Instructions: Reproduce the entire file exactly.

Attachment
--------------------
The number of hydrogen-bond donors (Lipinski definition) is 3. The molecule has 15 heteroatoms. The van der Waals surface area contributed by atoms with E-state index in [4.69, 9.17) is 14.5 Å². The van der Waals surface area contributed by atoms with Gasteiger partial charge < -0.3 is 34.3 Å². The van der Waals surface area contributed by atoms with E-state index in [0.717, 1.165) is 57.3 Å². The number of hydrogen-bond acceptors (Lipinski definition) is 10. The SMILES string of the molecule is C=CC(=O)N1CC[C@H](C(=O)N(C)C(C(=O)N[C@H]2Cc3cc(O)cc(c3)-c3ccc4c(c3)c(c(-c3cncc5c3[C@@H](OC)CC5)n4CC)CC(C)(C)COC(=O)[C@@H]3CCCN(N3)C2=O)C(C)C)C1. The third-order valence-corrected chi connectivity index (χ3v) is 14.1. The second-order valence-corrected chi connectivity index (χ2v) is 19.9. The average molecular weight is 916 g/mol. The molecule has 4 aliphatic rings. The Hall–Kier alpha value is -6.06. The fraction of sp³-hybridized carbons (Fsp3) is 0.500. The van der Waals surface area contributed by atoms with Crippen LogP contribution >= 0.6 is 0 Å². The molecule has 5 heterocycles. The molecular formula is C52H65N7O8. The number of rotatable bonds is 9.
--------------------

The number of hydrogen-bond donors (Lipinski definition) is 3. The molecule has 15 heteroatoms. The van der Waals surface area contributed by atoms with E-state index in [4.69, 9.17) is 14.5 Å². The van der Waals surface area contributed by atoms with Gasteiger partial charge < -0.3 is 34.3 Å². The van der Waals surface area contributed by atoms with E-state index in [0.717, 1.165) is 57.3 Å². The number of hydrogen-bond acceptors (Lipinski definition) is 10. The SMILES string of the molecule is C=CC(=O)N1CC[C@H](C(=O)N(C)C(C(=O)N[C@H]2Cc3cc(O)cc(c3)-c3ccc4c(c3)c(c(-c3cncc5c3[C@@H](OC)CC5)n4CC)CC(C)(C)COC(=O)[C@@H]3CCCN(N3)C2=O)C(C)C)C1. The third-order valence-corrected chi connectivity index (χ3v) is 14.1. The second-order valence-corrected chi connectivity index (χ2v) is 19.9. The average molecular weight is 916 g/mol. The molecule has 4 aliphatic rings. The Hall–Kier alpha value is -6.06. The fraction of sp³-hybridized carbons (Fsp3) is 0.500. The van der Waals surface area contributed by atoms with Crippen LogP contribution >= 0.6 is 0 Å². The molecule has 5 heterocycles. The molecular formula is C52H65N7O8. The number of rotatable bonds is 9.